Another Cultural Guidepost Gone – R.I.P. Tom Clancy

Thank you, Tom Clancy, for some of the best reading in my long career as a book junkie. Thank you for redefining the genre. Thank you for making me drop my jaw and slam the book shut more than once when you rolled out something TOP SECRET CODEWORD in your pages.

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For a number of years I savored Tom Clancy books and stretched out my reading time to make sure that I didn’t miss a single detail. Tom was the master of the techno-thriller, and I admired his work greatly. In my own writing I have to work very hard to avoid doing what he did so well – getting technical. I have to avoid it for two reasons:

1. I can go to prison for doing it accurately.
2. It would bore you to tears.

Tom Clancy took all of us on an adventure with his books. He knew his subject matter, and there was a great deal of speculation in some quarters that he was being fed information from inside the government. Why? Because it would floor the Soviets to learn that their greatest secrets and plans were known in the western world and a novelist had access to them.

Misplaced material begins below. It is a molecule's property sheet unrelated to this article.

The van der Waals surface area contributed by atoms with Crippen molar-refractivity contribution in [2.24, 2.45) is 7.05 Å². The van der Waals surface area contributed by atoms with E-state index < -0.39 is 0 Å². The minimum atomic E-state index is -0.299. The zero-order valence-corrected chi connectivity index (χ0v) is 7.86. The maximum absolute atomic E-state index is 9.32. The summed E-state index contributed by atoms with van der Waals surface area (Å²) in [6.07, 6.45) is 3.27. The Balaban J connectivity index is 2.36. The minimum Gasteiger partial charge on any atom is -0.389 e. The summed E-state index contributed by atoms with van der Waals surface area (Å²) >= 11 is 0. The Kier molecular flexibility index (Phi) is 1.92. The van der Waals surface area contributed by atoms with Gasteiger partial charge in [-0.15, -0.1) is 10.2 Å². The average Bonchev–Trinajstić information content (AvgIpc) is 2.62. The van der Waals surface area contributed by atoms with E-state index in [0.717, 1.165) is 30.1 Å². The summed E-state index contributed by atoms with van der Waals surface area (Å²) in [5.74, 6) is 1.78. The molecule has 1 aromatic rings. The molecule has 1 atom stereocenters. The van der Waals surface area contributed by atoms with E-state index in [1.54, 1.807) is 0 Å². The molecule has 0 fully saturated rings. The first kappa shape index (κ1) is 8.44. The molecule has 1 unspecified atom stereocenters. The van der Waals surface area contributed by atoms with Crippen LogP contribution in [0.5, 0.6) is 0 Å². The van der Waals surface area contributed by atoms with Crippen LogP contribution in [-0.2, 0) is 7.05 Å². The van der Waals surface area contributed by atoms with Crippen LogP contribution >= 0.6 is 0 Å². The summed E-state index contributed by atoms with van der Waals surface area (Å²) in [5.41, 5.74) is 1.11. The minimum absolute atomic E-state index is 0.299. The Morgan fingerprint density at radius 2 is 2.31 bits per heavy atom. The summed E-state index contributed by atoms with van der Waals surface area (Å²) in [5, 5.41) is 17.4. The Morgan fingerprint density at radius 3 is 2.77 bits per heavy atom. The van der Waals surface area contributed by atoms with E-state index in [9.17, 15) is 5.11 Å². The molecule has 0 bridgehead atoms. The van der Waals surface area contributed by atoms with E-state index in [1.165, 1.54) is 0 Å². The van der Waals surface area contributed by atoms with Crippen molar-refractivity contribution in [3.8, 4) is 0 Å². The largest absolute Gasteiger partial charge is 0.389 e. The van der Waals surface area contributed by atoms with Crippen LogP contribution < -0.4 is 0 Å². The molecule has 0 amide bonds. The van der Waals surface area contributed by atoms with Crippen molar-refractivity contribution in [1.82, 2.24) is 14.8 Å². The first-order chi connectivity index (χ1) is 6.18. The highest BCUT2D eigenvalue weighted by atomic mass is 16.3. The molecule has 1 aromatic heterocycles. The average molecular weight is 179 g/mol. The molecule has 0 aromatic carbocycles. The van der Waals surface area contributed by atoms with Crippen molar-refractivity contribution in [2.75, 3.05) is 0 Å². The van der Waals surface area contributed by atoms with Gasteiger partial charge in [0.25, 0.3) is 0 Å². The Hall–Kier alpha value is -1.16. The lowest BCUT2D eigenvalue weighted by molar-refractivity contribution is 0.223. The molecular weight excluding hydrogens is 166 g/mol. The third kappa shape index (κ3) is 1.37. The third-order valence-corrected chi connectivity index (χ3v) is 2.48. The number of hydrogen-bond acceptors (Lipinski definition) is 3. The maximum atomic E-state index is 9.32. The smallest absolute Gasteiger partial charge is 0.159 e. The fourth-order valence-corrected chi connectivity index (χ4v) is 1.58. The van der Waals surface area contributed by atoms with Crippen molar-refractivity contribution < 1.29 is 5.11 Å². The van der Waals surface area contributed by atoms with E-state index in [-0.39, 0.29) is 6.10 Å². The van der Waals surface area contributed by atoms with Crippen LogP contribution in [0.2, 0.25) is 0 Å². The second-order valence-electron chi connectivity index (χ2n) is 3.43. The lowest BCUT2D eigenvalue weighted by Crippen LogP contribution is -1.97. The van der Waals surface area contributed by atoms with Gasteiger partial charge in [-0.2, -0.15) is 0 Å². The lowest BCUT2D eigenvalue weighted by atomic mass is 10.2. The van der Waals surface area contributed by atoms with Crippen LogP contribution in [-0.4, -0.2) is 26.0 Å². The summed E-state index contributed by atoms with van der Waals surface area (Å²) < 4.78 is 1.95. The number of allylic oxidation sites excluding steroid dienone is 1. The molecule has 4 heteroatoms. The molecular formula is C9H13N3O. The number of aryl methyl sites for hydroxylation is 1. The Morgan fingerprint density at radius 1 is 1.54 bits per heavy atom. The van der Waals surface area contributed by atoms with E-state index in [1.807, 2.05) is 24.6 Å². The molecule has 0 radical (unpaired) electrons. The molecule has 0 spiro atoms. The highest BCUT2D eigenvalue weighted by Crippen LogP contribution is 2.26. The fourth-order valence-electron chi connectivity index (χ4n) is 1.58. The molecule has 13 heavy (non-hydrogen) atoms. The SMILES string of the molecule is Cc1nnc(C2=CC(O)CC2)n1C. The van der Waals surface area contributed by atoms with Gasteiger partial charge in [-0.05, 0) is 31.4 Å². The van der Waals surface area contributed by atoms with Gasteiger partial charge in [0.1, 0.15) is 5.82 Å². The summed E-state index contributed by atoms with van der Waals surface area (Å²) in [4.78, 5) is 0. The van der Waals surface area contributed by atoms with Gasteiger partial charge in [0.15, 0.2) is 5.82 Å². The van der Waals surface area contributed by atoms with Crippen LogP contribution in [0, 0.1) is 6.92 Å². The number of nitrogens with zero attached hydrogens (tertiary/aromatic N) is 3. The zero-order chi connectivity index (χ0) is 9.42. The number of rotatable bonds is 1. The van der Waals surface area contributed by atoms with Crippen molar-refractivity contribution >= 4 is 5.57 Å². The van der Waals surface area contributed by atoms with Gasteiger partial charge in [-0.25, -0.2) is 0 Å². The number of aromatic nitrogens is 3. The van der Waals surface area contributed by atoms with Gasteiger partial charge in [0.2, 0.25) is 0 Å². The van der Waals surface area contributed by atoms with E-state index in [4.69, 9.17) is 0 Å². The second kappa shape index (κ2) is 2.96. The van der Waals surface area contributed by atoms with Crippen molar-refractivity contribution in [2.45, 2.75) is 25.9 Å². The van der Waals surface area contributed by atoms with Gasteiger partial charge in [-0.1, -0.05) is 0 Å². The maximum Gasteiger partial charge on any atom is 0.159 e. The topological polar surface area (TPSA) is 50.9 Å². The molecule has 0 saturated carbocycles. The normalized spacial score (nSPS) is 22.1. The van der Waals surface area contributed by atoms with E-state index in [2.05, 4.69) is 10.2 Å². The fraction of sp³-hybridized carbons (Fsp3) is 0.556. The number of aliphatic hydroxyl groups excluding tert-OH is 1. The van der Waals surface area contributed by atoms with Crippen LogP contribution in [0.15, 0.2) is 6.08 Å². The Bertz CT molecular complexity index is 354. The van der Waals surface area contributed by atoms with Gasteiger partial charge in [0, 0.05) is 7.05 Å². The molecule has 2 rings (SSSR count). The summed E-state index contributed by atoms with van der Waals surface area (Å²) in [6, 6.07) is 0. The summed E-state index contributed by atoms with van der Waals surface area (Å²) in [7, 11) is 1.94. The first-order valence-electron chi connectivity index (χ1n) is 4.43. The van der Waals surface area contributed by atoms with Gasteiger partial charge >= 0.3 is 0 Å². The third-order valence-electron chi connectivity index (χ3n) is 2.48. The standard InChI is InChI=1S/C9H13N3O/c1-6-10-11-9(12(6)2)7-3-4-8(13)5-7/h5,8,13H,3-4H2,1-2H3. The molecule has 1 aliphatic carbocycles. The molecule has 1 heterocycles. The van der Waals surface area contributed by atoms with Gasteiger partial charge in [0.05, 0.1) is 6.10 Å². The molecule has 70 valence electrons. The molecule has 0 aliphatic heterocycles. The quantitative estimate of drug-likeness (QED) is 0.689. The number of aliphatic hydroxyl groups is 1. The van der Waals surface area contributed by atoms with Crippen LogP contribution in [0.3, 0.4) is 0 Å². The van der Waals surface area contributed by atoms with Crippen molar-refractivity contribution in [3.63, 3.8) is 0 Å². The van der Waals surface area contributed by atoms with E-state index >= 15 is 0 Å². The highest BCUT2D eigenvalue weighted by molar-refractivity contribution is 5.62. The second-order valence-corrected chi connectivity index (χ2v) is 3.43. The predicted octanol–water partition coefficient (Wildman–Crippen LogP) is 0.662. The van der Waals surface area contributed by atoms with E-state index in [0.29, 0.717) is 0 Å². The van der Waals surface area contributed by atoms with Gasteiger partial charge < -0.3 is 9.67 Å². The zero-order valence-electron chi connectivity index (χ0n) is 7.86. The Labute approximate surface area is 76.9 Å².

I was out and about one time on a submarine and the captain handed me a Tom Clancy book dogeared to a page he wanted me to read. I read the page and almost passed out. It was something really, really sensitive. The captain laughed and said, “I figured you were the only other guy on the boat that knew about that.” He shut the book and walked out of the radio room. If either one of us had discussed that topic we’d go to prison. Tom Clancy put it in his book. Yup, he had sources.

But Tom Clancy had something else – he had a narrative style that will be remembered long after all of us are gone. He wrote well (and voluminously) about his characters. As a result, they stuck with us from book to book. And on into the movies. And into our hearts.

Tom Clancy did something else: he honored our military. He wrote in glowing terms of my service in particular during the Cold War. It’s easy to forget that the United States disparaged it’s military before Desert Storm. During the 1980’s Tom was a breath of fresh air. He understood us and wrote about our lives. I was always proud to tell people that what I did was a bit like a Tom Clancy novel. I knew sonar techs like “Jonesy” and served under a captain who was proud of the fact that he threw Tom off his boat. (Tom was peeking under things he shouldn’t have according to the captain.) Tom may never have spent a moment doing those jobs, but he knew our hearts and who we thought we were. He honored our intentions.

Tom Clancy will never wear out his welcome in the hearts of hundreds of thousands of us who served during that time. He was our scribe. We will miss him greatly.

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